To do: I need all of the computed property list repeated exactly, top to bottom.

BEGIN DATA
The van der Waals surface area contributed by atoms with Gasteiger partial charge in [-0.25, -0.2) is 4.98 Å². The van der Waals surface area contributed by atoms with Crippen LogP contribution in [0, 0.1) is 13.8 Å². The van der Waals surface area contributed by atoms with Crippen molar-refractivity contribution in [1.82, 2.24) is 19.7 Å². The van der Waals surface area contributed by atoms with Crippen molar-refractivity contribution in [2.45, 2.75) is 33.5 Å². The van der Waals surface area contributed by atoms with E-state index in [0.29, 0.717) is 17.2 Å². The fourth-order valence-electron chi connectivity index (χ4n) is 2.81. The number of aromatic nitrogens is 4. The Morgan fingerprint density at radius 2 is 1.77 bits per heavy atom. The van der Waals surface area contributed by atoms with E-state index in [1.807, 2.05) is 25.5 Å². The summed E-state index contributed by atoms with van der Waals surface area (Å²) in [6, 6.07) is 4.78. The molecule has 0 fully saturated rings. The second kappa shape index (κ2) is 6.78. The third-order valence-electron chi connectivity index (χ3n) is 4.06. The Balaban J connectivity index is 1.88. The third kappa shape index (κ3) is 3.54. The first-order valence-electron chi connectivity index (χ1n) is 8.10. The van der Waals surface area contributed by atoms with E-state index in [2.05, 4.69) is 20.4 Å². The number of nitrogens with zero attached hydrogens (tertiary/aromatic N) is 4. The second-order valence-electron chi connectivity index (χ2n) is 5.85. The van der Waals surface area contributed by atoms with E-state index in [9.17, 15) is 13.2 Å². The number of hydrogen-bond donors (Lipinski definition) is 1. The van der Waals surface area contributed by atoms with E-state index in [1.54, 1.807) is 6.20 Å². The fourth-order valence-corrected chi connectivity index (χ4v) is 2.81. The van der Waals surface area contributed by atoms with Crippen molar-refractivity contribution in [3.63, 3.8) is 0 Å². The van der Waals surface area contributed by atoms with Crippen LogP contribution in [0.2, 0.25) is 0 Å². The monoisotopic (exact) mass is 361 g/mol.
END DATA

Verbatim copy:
The van der Waals surface area contributed by atoms with Gasteiger partial charge in [-0.25, -0.2) is 4.98 Å². The van der Waals surface area contributed by atoms with Crippen LogP contribution in [0, 0.1) is 13.8 Å². The van der Waals surface area contributed by atoms with Crippen molar-refractivity contribution in [1.82, 2.24) is 19.7 Å². The van der Waals surface area contributed by atoms with Crippen molar-refractivity contribution in [2.45, 2.75) is 33.5 Å². The van der Waals surface area contributed by atoms with E-state index in [0.29, 0.717) is 17.2 Å². The fourth-order valence-electron chi connectivity index (χ4n) is 2.81. The number of aromatic nitrogens is 4. The Morgan fingerprint density at radius 2 is 1.77 bits per heavy atom. The van der Waals surface area contributed by atoms with E-state index in [1.807, 2.05) is 25.5 Å². The summed E-state index contributed by atoms with van der Waals surface area (Å²) in [6, 6.07) is 4.78. The molecule has 0 fully saturated rings. The second kappa shape index (κ2) is 6.78. The third-order valence-electron chi connectivity index (χ3n) is 4.06. The Balaban J connectivity index is 1.88. The third kappa shape index (κ3) is 3.54. The first-order valence-electron chi connectivity index (χ1n) is 8.10. The van der Waals surface area contributed by atoms with E-state index in [2.05, 4.69) is 20.4 Å². The number of nitrogens with zero attached hydrogens (tertiary/aromatic N) is 4. The second-order valence-electron chi connectivity index (χ2n) is 5.85. The van der Waals surface area contributed by atoms with E-state index in [9.17, 15) is 13.2 Å². The number of hydrogen-bond donors (Lipinski definition) is 1. The van der Waals surface area contributed by atoms with E-state index in [1.54, 1.807) is 6.20 Å². The fourth-order valence-corrected chi connectivity index (χ4v) is 2.81. The van der Waals surface area contributed by atoms with Crippen molar-refractivity contribution in [3.63, 3.8) is 0 Å². The van der Waals surface area contributed by atoms with Crippen LogP contribution in [0.2, 0.25) is 0 Å². The monoisotopic (exact) mass is 361 g/mol.